Well, not me. Not yet.
I recently played a game of Wheel of Fortune on the computer. The puzzle answer, category Title, was The Madwoman of Chaillot. Intrigued, and because it sounded familiar, I did the Google thing and discovered it was a play written by French novelist/playwright Jean Giraudoux in 1944.
Excerpts from a 2005 review by Russell Hunt, Professor of English at St. Thomas University in New Brunswick:
The Madwoman of Chaillot
by Jean Giraudoux (adapted by Maurice Valency)
~There aren't many plays about serious issues that after over a half century retain the kind of frothy brio and sheer fun that Jean Giraudoux's final masterpiece, The Madwoman of Chaillot, offers. That's not entirely because, at the time it was written, during the Second World War, western civilization was caught up in the most brutal, devastating disasters humanity had ever known, but it surely adds to our feeling that there's something special about the Countess Aurelia in her subterranean apartment, defending a society where spending your time at a cafe in the sunshine is perfectly okay. And any play written in the midst of such a cataclysm whose most memorable line is "Nothing is ever so wrong in this world that a sensible woman can't set it right in the course of an afternoon" has staked a claim to an entirely new, and possibly refreshing, way of looking at human evil.
~Now, as sixty years ago, those who will sacrifice anything for the miracle of oil and the money it generates seem to have us all in thrall, and perhaps more than ever we need a madwoman to set things right. In the words of the ragpicker, "Countess, little by little, the pimps have taken over the world."
~Giraudoux's play is often characterized as one "offering hope" during the occupation of France by the Nazis. It's a strange kind of hope: in the first act, set entirely in the sidewalk cafe, we (and Aurelia, the area's resident madwoman, the -- perhaps self-styled -- Countess) discover that a phalanx of soulless, profit-driven madmen (The Prospector, The President, and The Baron) are about to demolish the district -- the entire city of Paris -- in search of the oil they've discovered underlies it. We also see the texture of the life centered on the cafe, a kind of carefree, colorful bohemian life that one thinks Puccini's characters would have liked to live, had winter never come and food been unnecessary and tuberculosis a myth. A life much to the liking of the flower children of the late sixties and seventies (indeed, of the time when I last saw a production of the play).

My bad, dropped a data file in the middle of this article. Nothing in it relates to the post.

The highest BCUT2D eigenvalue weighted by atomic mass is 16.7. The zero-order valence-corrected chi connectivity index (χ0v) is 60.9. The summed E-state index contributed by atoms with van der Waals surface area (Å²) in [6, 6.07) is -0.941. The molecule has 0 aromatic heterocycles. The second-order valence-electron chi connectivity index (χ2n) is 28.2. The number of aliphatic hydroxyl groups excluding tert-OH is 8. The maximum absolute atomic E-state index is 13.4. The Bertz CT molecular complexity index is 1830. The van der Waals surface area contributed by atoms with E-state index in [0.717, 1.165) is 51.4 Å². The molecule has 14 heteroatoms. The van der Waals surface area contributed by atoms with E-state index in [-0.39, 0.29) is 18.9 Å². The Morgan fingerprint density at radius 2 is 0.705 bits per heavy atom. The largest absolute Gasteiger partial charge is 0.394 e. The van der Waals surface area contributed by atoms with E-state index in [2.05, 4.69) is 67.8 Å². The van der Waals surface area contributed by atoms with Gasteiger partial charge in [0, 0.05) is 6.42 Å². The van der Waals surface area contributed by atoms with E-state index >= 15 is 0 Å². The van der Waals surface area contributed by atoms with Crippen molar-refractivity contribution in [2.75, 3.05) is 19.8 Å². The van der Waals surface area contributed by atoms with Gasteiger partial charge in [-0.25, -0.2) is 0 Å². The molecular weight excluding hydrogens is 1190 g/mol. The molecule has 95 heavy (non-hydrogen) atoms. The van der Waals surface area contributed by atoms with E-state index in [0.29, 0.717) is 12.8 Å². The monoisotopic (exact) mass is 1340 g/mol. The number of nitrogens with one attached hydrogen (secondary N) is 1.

~In the second act, which takes place in the cellar apartment of the "Countess" Aurelia, a plan is developed. It involves a miraculous door in her floor, leading down into an endless maze of sewers (ah, we all know about the sewers of Paris) and the help of the neighbouring madwomen (each hailing from her own district), who have to be convinced of the seriousness of the matter. It becomes clear, if it hadn't been before, that the play is prescient not only in its skepticism about capitalist money-grubbing, but also in its feminism. "But I don't understand, Aurelia," protests Gabrielle, the Madwoman of the neighbouring district of St. Sulpice, "Why should men want to destroy the city? It was they themselves who put it up." Sure enough, the plan works like a charm; not only the oil-seeking capitalists, but the phalanx of press agents following them, are lured down into the endless maze of the sewers in pursuit of the oil, never to be heard from again, leaving the Countess to tend to her cats. "My poor cats must be starved. What a bore for them if humanity had to be saved every afternoon. They don't think much of it, as it is."
~Clearly, if we're to wait for the madwomen or the flower children to rescue us from Enron and Exxon and their ilk, we'll wait a long time. If this is hope it's pretty thin stuff. In fact, though, I think what Giraudoux wanted to offer us was not hope, so much, but something to hope for: a world in which it makes sense to sit at a cafe in the sunshine and listen to the talk and the music and care for our imaginary dog.
~The Madwoman of Chaillot has been attacked as a bit of fluff, and one imagines that it may have seemed especially so in postwar Paris -- but its vitality gives the fluff a bit of life, and reminds us that there's rather more to existence than technology, energy and politics. There's a glass of wine in the sunshine and a feather boa, too.
The play was made into a movie in 1969 with a wonderful cast including Katharine Hepburn, Paul Henreid, Yul Brynner, Richard Chamberlain, Donald Pleasence, Danny Kaye, Charles Boyer. The political observer in me wants to see this. As does the nostalgist.